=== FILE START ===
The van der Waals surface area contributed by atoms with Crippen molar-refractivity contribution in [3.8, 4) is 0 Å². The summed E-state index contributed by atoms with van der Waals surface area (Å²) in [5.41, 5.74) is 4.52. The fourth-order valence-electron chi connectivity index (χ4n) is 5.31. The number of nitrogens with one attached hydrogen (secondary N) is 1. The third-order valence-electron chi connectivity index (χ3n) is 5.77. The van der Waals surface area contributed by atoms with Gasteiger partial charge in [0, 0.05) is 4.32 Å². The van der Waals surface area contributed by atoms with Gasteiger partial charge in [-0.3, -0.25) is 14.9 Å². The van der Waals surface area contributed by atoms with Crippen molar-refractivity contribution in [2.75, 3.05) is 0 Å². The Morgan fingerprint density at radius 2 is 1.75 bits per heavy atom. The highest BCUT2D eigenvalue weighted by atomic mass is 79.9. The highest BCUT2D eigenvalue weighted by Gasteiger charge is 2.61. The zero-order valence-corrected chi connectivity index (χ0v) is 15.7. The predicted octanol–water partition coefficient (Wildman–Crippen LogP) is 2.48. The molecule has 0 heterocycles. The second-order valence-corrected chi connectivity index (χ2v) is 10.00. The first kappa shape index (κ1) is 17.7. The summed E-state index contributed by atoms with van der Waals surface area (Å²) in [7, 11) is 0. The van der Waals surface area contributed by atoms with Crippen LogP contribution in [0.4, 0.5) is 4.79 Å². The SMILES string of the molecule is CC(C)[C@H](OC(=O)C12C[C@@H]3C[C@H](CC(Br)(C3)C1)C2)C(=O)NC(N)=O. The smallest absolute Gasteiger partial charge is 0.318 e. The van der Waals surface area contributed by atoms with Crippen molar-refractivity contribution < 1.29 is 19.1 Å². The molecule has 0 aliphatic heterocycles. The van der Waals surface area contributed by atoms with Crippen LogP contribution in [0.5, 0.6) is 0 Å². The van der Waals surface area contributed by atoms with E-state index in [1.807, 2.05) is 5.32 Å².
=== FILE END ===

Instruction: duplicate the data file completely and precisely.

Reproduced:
The van der Waals surface area contributed by atoms with Crippen molar-refractivity contribution in [3.8, 4) is 0 Å². The summed E-state index contributed by atoms with van der Waals surface area (Å²) in [5.41, 5.74) is 4.52. The fourth-order valence-electron chi connectivity index (χ4n) is 5.31. The number of nitrogens with one attached hydrogen (secondary N) is 1. The third-order valence-electron chi connectivity index (χ3n) is 5.77. The van der Waals surface area contributed by atoms with Gasteiger partial charge in [0, 0.05) is 4.32 Å². The van der Waals surface area contributed by atoms with Gasteiger partial charge in [-0.3, -0.25) is 14.9 Å². The van der Waals surface area contributed by atoms with Crippen molar-refractivity contribution in [2.75, 3.05) is 0 Å². The Morgan fingerprint density at radius 2 is 1.75 bits per heavy atom. The highest BCUT2D eigenvalue weighted by atomic mass is 79.9. The highest BCUT2D eigenvalue weighted by Gasteiger charge is 2.61. The zero-order valence-corrected chi connectivity index (χ0v) is 15.7. The predicted octanol–water partition coefficient (Wildman–Crippen LogP) is 2.48. The molecule has 0 heterocycles. The second-order valence-corrected chi connectivity index (χ2v) is 10.00. The first kappa shape index (κ1) is 17.7. The summed E-state index contributed by atoms with van der Waals surface area (Å²) in [7, 11) is 0. The van der Waals surface area contributed by atoms with Crippen LogP contribution in [0.4, 0.5) is 4.79 Å². The SMILES string of the molecule is CC(C)[C@H](OC(=O)C12C[C@@H]3C[C@H](CC(Br)(C3)C1)C2)C(=O)NC(N)=O. The smallest absolute Gasteiger partial charge is 0.318 e. The van der Waals surface area contributed by atoms with Crippen molar-refractivity contribution < 1.29 is 19.1 Å². The molecule has 0 aliphatic heterocycles. The van der Waals surface area contributed by atoms with Crippen LogP contribution in [0.5, 0.6) is 0 Å². The van der Waals surface area contributed by atoms with E-state index in [1.807, 2.05) is 5.32 Å².